With the inherent low-brow hokiness of instant spray-on hair and tans, the notion of clothing that you can simply spray on seems destined to occupy a spot at the bottom rung of gimmicky products typically found in the “As Seen On TV” aisle.
But it’s actually premier designer labels like Calvin Klein and specialty boutique shops that inventor Manel Torres had envisioned when he conceived and later developed his patented “couture-in-a-can” technology. At these upscale fashion outlets, shoppers would drop in, undress and have a custom-sprayed scarf draped around them in minutes. In this best-case scenario, prices will likely vary depending on whether the shopper wanted to be coated with $50 pair of Levi’s or $100 Ralph Lauren snug denim. Whatever outfit these style-conscious visitors choose, they’ll walk out feeling assured that they won’t run into anyone else who’s accidentally replicated their truly unique look.
Now, ten years after initially hitting upon the possibility, the British fashion designer is mostly busy fielding phone calls from representatives of fashion houses and other potential investors from a wide spectrum of industries. From the earliest failed prototypes to a current version that Torres has deemed “ready for production,” the revolutionary liquid fabric has since been showcased at a catwalk runway in London, during the Imperial College London Fashion show, where it received plenty of attention from the press. Still, the thoroughly refined technology has yet to go from showroom novelty to anyone’s actual wardrobe.
“I am always getting tons of emails asking when I will bring a product to the market,” says Torres, who founded Fabrican Ltd to market the concept. “Right now, we need global companies to fund this effort.”
The idea for spray-able garments came to him during a wedding, where he watched attendees playing with silly string. The sight left him wondering if something similar could be done with thread. Torres enrolled in a Chemical Engineering PhD program at Imperial College London, where he experimented with numerous formulations that would allow common fabrics like cotton, wool and nylon to be compressed and layered using an ejection system such as a spray gun or an aerosol can.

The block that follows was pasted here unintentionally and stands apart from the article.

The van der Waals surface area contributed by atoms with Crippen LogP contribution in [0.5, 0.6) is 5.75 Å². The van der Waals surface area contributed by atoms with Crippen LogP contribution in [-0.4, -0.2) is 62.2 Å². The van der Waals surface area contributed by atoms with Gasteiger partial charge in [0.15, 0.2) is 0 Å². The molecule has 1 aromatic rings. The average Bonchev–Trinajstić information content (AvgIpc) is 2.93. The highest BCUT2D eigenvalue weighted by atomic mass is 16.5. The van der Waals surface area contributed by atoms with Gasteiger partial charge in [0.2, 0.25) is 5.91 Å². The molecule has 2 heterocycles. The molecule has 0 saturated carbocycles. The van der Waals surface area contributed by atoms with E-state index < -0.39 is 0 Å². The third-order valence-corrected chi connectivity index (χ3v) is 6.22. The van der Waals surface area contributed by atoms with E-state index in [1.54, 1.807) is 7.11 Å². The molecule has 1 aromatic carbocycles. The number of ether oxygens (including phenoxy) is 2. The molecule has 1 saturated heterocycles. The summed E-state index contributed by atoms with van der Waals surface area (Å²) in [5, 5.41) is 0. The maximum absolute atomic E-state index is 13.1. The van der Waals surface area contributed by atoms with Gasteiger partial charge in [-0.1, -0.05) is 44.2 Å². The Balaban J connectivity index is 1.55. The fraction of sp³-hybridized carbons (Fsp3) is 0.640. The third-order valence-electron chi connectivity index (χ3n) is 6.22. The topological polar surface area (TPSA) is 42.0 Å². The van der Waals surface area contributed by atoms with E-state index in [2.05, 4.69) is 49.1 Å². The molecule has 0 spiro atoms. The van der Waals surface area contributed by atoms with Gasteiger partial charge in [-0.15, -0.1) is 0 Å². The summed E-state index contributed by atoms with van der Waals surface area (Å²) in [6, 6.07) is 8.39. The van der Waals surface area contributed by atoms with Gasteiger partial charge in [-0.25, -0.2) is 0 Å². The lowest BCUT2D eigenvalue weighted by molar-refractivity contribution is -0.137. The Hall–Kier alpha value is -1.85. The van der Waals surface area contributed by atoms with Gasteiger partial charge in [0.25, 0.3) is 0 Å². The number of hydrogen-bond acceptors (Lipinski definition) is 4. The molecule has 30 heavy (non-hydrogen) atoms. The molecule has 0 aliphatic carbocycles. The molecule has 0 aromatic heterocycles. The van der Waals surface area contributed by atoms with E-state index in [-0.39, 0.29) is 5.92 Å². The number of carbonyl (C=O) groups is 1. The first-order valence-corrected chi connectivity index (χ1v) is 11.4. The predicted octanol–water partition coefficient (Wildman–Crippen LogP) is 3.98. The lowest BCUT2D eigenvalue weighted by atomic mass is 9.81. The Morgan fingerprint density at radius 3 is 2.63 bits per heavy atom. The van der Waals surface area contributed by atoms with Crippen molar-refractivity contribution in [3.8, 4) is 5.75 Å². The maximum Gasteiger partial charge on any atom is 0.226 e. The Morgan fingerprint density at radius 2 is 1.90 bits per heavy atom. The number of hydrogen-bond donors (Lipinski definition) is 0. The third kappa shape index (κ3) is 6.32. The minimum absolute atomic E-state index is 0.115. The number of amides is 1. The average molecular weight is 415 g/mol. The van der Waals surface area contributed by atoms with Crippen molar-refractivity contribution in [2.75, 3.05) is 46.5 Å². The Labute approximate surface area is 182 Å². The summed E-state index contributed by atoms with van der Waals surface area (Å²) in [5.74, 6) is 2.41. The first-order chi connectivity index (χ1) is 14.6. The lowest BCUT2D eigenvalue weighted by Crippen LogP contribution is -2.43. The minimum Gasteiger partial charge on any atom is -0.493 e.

The fashion pioneer eventually settled on a solution comprised of short, cross-linked fibers held together by special polymers—all of which are soaked in a safe solvent so that the fabric can be delivered in liquid form. As the mixture is sprayed, the solvent evaporates before it comes in contact with the skin, which prevents the then-solid material from completely affixing to the body; it forms a layer of a sturdy, unwoven material with a texture Torres likens to the felt-like chamois leather used to make polishing cloths and towels for drying cars.
The method of spraying, he says, gives designers and consumers immense flexibility to hand-craft a wide range of apparel, such as shirts, coats and undergarments, on the fly. Spraying on multiple layers, for instance, hardens and strengthens the material, and designers can add their aesthetic touch by playing with a diverse range of source fabrics, colors, even scents. Clothing made from the spray-on technology can be washed, re-worn and easily recycled back since the same solvent used to deliver the material can be used to break it down too.
“The wearer can recycle the clothes themselves or perhaps they can take the used clothing into a shop and exchange it for a refill,” Torres explains. “There are many possibilities, but that’s really thinking further ahead.”
Besides being a fashion statement, Torres points out that the material is exceptionally versatile. In fact, Fabrican is currently developing a variation that can be sprayed to cover and protect car seats. It could also have medical value on the battlefield. What if you could, without ever touching a wound, spray on a 100 percent sterile bandage? The company has partnered with military personnel in Britain to test a prototype that functions as a plaster cast for soldiers who become injured while in combat.
“Fashion was our starting point, but we’re now also realizing the technology has so many applications that can benefit other industries,” says Torres. “Fashion owes a lot to science for innovations that make it into clothes you see today, and it’s nice to think this can be our way of giving back.”